One of the most historic WWE shows, is undoubtedly Monday Night Raw, the reference show for fans, which has been going on for over 25 years on American TVs, with the show staged every Monday night and which has never missed a weekly episode since its debut.
The show that we have now begun to know also in Italy for some years also had an episode recorded at the Assago Forum in Milan, in April 2007, where Santino Marella, the WWE Intercontinental champion who had vague Italian origins and that despite the Canadian passport, he spoke our language very well.
Apparently, however, despite the tradition and historical importance of the show, which in the Attitude Era managed to beat Monday Nitro of the WCW competitor of Turner, USA Network, the channel of the NBC Universal group that has been broadcasting Raw for years, was undecided on the future of the red show, almost canceling it definitively at the end of the 90s.
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In one of the latest speeches made by Dave Meltzer to the microphones of his radio show, the well-known journalist spoke about this historic decision, which fortunately was never definitively taken, with Meltzer speaking to the Wrestling Observer as follows: "The decision had been made, I think it was '96 or '97, at that time.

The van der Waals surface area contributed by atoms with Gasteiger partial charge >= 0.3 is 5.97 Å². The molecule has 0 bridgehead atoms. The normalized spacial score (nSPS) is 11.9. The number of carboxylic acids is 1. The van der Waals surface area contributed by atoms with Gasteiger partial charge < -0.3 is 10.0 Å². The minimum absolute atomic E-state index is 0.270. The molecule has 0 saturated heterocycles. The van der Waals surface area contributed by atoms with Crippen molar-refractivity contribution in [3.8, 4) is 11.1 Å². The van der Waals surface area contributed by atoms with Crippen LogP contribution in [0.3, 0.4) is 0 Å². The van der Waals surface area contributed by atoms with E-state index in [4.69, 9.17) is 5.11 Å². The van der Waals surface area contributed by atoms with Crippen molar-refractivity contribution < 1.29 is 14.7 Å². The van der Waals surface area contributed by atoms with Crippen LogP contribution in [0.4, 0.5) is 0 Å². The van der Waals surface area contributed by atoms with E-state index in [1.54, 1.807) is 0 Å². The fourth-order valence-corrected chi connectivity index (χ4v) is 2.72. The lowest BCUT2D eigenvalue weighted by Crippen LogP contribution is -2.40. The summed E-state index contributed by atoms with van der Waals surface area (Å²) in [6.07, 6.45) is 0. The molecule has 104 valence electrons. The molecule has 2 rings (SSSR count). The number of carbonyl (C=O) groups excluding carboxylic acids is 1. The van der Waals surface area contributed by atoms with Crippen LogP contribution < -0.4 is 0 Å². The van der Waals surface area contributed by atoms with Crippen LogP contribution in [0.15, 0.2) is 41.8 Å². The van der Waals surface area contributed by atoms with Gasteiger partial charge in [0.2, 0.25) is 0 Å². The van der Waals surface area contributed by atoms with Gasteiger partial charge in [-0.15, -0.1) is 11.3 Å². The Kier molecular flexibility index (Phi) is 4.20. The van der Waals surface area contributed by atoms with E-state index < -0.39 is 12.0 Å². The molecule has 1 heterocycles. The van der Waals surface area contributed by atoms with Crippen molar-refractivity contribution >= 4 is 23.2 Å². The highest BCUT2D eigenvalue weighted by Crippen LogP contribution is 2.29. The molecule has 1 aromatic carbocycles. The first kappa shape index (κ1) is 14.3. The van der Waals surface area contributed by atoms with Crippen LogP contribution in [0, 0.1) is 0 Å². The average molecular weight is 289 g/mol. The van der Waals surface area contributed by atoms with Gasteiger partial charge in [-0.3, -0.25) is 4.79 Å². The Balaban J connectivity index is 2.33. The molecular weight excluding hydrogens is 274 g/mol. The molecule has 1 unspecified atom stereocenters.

If you want to know when check out Wikipedia: Tuesday Night Fights. USA Network had Monday Night Raw and Tuesday Night Fight, which was a boxing show. The guy who ran USA and who ran it wasn't a boxing fan and he wasn't even a wrestling fan.
So he had already made the decision to cancel both shows. What happened, however, was that just before the decision became final, Raw increased its ratings, so much, that it could no longer be canceled. The ratings were really too high.
They would never have canceled it if it had kept those ratings so high. Because boxing and wrestling had similar ratings on Mondays and Tuesdays. They had solid ratings, they weren't low-grade shows or anything like that, but they still needed numbers to stay there in place.
But they were still about to be canceled. Then, Raw's ratings began to skyrocket. By then, by the time they realized it, they had already become such a popular show that it couldn't be canceled and ended up canceling Tuesday Night Fight instead, which never returned.
A lot of people thought that losing Tuesday Night Fight would really hurt the boxing world as it was a good place to see boxers and bring them out and all of that, on a big broadcaster, nothing like HBO or anything that. had lower ratings. So yeah, that's what happened."